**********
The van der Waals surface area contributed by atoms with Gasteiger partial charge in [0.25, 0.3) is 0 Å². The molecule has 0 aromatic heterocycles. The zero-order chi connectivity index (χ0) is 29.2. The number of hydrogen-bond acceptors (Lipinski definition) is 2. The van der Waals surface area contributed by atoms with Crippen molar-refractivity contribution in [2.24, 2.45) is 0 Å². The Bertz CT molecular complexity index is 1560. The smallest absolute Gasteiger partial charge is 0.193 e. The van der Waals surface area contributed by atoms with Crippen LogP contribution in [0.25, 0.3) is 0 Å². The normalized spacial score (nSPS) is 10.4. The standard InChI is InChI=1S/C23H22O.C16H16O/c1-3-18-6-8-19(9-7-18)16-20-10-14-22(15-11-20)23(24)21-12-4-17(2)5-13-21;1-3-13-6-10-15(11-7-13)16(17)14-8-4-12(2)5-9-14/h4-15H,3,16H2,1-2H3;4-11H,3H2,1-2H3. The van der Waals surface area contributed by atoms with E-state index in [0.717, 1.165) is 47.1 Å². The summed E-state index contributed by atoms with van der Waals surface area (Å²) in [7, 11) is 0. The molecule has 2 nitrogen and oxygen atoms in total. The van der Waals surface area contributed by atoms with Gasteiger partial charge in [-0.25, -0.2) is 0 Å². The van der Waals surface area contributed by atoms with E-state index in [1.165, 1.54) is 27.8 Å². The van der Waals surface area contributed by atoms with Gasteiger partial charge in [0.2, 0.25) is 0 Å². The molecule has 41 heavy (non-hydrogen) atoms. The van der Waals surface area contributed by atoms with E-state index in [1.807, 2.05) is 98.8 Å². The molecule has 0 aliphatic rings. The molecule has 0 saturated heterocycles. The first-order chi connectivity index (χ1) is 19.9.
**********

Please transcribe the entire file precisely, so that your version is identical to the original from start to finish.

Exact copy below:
The van der Waals surface area contributed by atoms with Gasteiger partial charge in [0.25, 0.3) is 0 Å². The molecule has 0 aromatic heterocycles. The zero-order chi connectivity index (χ0) is 29.2. The number of hydrogen-bond acceptors (Lipinski definition) is 2. The van der Waals surface area contributed by atoms with Crippen molar-refractivity contribution in [2.24, 2.45) is 0 Å². The Bertz CT molecular complexity index is 1560. The smallest absolute Gasteiger partial charge is 0.193 e. The van der Waals surface area contributed by atoms with Crippen LogP contribution in [0.25, 0.3) is 0 Å². The normalized spacial score (nSPS) is 10.4. The standard InChI is InChI=1S/C23H22O.C16H16O/c1-3-18-6-8-19(9-7-18)16-20-10-14-22(15-11-20)23(24)21-12-4-17(2)5-13-21;1-3-13-6-10-15(11-7-13)16(17)14-8-4-12(2)5-9-14/h4-15H,3,16H2,1-2H3;4-11H,3H2,1-2H3. The van der Waals surface area contributed by atoms with E-state index in [0.717, 1.165) is 47.1 Å². The summed E-state index contributed by atoms with van der Waals surface area (Å²) in [7, 11) is 0. The molecule has 2 nitrogen and oxygen atoms in total. The van der Waals surface area contributed by atoms with Gasteiger partial charge in [-0.25, -0.2) is 0 Å². The van der Waals surface area contributed by atoms with E-state index in [1.165, 1.54) is 27.8 Å². The van der Waals surface area contributed by atoms with Gasteiger partial charge in [0.2, 0.25) is 0 Å². The molecule has 41 heavy (non-hydrogen) atoms. The van der Waals surface area contributed by atoms with E-state index in [1.807, 2.05) is 98.8 Å². The molecule has 0 aliphatic rings. The molecule has 0 saturated heterocycles. The first-order chi connectivity index (χ1) is 19.9.